External Content

The following content is sourced from external partners. We cannot guarantee that it is suitable for the visually or hearing impaired.

AMSA's (Australia Maritime Safety Authority) Challenger aircraft is seen in the air, supporting the international search effort for survivors from Kiribati ferry Butiraoi, near Kiribati, Central Pacific, January 31, 2018 in this still image taken from a video obtained on social media. AUSTRALIA MARITIME SAFETY AUTHORITY/ via REUTERS


SYDNEY (Reuters) - An international air search for more than 80 passengers that were onboard a missing ferry off Kiribati has been suspended, the search party said on Friday.

U.S, Australian and New Zealand aircraft have for several days been scouring the central Pacific Ocean for a life raft believed to be carrying survivors from a 17-metre (56-foot) catamaran reported missing on Jan. 20 after departing Nonouti Island on a 250 km (155 miles) trip to Betio in Kiribati.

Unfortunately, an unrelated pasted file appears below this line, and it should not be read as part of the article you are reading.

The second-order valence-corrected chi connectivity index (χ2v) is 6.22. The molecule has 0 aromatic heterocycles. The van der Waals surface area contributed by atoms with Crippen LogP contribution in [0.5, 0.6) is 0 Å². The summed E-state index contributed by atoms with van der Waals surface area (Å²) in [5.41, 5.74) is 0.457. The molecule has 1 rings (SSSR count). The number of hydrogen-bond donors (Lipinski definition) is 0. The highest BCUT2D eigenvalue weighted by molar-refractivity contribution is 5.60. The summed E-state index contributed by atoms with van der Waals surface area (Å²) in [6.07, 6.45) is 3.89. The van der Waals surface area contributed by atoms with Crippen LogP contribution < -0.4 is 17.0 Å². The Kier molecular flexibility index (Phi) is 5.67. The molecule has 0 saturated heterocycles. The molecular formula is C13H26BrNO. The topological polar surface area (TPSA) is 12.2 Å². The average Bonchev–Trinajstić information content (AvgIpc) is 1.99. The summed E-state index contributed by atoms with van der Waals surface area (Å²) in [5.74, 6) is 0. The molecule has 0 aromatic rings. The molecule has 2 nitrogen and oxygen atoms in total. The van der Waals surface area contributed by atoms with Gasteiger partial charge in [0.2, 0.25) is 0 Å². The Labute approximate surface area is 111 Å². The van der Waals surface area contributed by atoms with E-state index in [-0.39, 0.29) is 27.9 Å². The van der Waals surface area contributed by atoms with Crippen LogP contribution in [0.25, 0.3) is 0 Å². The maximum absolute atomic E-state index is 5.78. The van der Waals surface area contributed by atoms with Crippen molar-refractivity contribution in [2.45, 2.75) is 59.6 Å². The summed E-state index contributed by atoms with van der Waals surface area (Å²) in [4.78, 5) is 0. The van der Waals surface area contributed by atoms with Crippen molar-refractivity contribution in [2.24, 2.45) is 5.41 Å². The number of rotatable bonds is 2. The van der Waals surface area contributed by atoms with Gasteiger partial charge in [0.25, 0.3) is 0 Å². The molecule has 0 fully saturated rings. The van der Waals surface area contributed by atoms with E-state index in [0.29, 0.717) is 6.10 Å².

The ferry was carrying 88 passengers.

Seven people that were rescued from a drifting dinghy on the weekend said the ferry broke up soon after setting out and that they had seen other passengers scramble aboard a life raft. But with no further sightings of a lifeboat, the search has now been suspended.

"The Rescue Coordination Centre Nadi and Kiribati have decided that it is no longer appropriate for the air search to continue. The international aircraft will be returning," Vince Cholewa, a spokesman for The Rescue Coordination Centre of New Zealand, told Reuters.

Seven aircraft from New Zealand, Australia and the U.S. coastguard have been combing around 92,000 square km (35,500 square miles) of ocean for the missing life raft, which was designed to hold about 25 people but capable of squeezing on more.

Kiribati vessels will continue searching, the government said.

(Reporting by Colin Packham; Editing by Hugh Lawson)

Neuer Inhalt

Horizontal Line

swissinfo EN

Teaser Join us on Facebook!

Join us on Facebook!

subscription form

Form for signing up for free newsletter.

Sign up for our free newsletters and get the top stories delivered to your inbox.

Click here to see more newsletters